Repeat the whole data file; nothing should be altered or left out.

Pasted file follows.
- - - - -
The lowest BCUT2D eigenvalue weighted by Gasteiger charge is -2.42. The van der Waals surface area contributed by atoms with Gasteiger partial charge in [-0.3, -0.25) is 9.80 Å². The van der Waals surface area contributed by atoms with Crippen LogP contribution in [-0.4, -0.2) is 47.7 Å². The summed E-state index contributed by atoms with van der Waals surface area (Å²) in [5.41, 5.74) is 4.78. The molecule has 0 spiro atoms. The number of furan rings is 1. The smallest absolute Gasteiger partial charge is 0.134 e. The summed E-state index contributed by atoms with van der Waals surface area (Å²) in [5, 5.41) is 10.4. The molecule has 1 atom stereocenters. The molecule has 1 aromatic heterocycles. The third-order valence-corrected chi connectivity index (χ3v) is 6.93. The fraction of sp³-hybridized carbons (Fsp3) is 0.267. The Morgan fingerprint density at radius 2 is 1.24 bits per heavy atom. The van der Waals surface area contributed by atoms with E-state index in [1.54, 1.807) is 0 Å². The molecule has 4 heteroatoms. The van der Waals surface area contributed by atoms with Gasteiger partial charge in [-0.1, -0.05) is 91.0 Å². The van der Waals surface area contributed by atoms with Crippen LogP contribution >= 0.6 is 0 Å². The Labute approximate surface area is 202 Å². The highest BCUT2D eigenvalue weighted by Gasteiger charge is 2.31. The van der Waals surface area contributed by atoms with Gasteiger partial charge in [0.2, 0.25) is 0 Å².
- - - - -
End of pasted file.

The lowest BCUT2D eigenvalue weighted by Gasteiger charge is -2.42. The van der Waals surface area contributed by atoms with Gasteiger partial charge in [-0.3, -0.25) is 9.80 Å². The van der Waals surface area contributed by atoms with Crippen LogP contribution in [-0.4, -0.2) is 47.7 Å². The summed E-state index contributed by atoms with van der Waals surface area (Å²) in [5.41, 5.74) is 4.78. The molecule has 0 spiro atoms. The number of furan rings is 1. The smallest absolute Gasteiger partial charge is 0.134 e. The summed E-state index contributed by atoms with van der Waals surface area (Å²) in [5, 5.41) is 10.4. The molecule has 1 atom stereocenters. The molecule has 1 aromatic heterocycles. The third-order valence-corrected chi connectivity index (χ3v) is 6.93. The fraction of sp³-hybridized carbons (Fsp3) is 0.267. The Morgan fingerprint density at radius 2 is 1.24 bits per heavy atom. The van der Waals surface area contributed by atoms with E-state index in [1.54, 1.807) is 0 Å². The molecule has 4 heteroatoms. The van der Waals surface area contributed by atoms with Gasteiger partial charge in [-0.1, -0.05) is 91.0 Å². The van der Waals surface area contributed by atoms with Crippen LogP contribution >= 0.6 is 0 Å². The Labute approximate surface area is 202 Å². The highest BCUT2D eigenvalue weighted by Gasteiger charge is 2.31. The van der Waals surface area contributed by atoms with Gasteiger partial charge in [0.2, 0.25) is 0 Å².